The use of electrostatic precipitation as a new means of maintaining visual field clarity during laparoscopic surgery

James Ansell, BSc, MBBCh, MRCS, Neil Warren, BSc, PhD, Pete Wall, BSc, MSc, PhD, Stuart Goddard, BSc, PGCE, Kim Cocks, PhD, CStat, CSci, Paul Sibbons, FIBMS, PhD, FRCPath, Jared Torkington, MS, FRCS

Welsh Institute for Minimal Access Therapy, Northwick Park Institute for Medical Research, University Hospital of Wales

Objective of the technology or device

Electrosurgical derived smoke obscures the operative view and may have health implications for theatre staff. The Innervision system is a new device that clears surgical smoke from the operative field.

Description of the technology and method of its use or application

The Innervision system removes surgical smoke by electrostatic precipitation. The device can be connected to any standard electrosurgical and ultrasonic system. An Ion Wand is inserted percutaneously adjacent to the operative site and a high voltage / low current is applied. This forces electrons within the wand to bind to the nearest air molecule, turning it into an ion. Negative ions repel each other, and this drives them from the wand as a “breeze”, forming a dense electron cloud in front of the ioniser, which disperses in all directions. When this collides with particles of smoke a “static” charge is transferred, making the smoke negatively charged. This is then strongly attracted to the nearest positively charged surface which in laparoscopy is the abdominal cavity. This process clears smoke from the operative field in an efficient manner.

Preliminary results if available

Smoke analysis laboratory study: Innervision was compared to a standard suction device and demonstrated more efficient clearance of smoke. Innervision reduced 99.9% of particles within 200secs, whereas the smoke evacuator took 600sec (p<0.05). Innervision also removed 99.7% of particles from the visual field, whereas the smoke evacuator removed 87.9% (p<0.05).

GLP pre-clinical study: Monopolar, bipolar and ultrasonic instruments were used to generate smoke in 6 porcine models. When comparing Innervision “on” vs “off”, there was a significant difference in the no. of times all electrosurgical tools could be used before the field was obscured by smoke. In all cases, this favoured the “on” setting. Post-mortem (28-days post-op) showed normal biochemistry, haematology and histology results.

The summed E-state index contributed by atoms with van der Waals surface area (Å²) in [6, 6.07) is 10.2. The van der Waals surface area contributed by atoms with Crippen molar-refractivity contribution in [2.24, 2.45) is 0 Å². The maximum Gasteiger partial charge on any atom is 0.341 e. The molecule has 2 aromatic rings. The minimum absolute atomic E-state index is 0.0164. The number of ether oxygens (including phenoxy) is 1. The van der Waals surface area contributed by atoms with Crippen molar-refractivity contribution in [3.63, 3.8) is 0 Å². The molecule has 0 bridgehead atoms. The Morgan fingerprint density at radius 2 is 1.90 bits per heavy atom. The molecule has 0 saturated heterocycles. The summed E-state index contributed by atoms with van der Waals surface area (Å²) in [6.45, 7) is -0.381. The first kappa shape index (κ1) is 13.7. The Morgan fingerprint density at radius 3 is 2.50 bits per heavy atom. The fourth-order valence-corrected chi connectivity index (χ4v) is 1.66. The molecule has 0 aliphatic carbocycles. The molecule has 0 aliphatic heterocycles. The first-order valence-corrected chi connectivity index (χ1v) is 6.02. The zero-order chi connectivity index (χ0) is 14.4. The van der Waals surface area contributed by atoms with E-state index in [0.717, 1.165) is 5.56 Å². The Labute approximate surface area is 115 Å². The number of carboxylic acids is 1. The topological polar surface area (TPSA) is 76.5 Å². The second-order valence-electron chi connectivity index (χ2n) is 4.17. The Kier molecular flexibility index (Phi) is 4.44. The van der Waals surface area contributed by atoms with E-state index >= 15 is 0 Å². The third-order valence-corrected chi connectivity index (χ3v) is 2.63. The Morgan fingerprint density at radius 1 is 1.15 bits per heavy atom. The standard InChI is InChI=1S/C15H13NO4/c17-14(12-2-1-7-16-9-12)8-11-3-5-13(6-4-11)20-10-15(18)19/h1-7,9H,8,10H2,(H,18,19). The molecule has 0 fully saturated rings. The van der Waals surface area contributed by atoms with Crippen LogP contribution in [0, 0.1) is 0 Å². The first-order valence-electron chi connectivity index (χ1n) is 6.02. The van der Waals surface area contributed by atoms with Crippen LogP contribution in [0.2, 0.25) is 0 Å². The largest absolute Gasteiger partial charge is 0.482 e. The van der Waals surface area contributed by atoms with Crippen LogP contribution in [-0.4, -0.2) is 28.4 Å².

Randomised Controlled Clinical Trial: Thirty patients undergoing laparoscopic cholecystectomy for gallstone disease were randomised into “active (Device on)” or “control (Device off)” groups (active n=13, control n=17). Three operative surgeons and 3 independent surgical reviewers scored the results using novel endpoints for visual clarity. The % effective visibility was 89.2% (83.3-95.0) for the active group and 71.2 (65.7-76.7) for the controls. The % of overall effective visibility was good to excellent in 69.23% of active cases and 5.88% of controls. Innervision also reduced the number of pauses due to smoke, the number of times pneumoperitoneum was reduced, the number of times the camera was removed for cleaning, the duration of surgery and volume (L/min) of CO2 used. Blinded surgeons correctly identified the patient group in 93% of cases.

Conclusions/Future directions

Innervision improves operative visibility and reduces delays in surgery. Preventing active dissipation of smoke into the operating theatre when using the instrument may have significant protective implications for both surgeon and theatre staff by minimising chronic exposure to surgical smoke. Future work will be directed towards further clinical evaluation of this device.

Session: Poster Presentation

Program Number: ETP004

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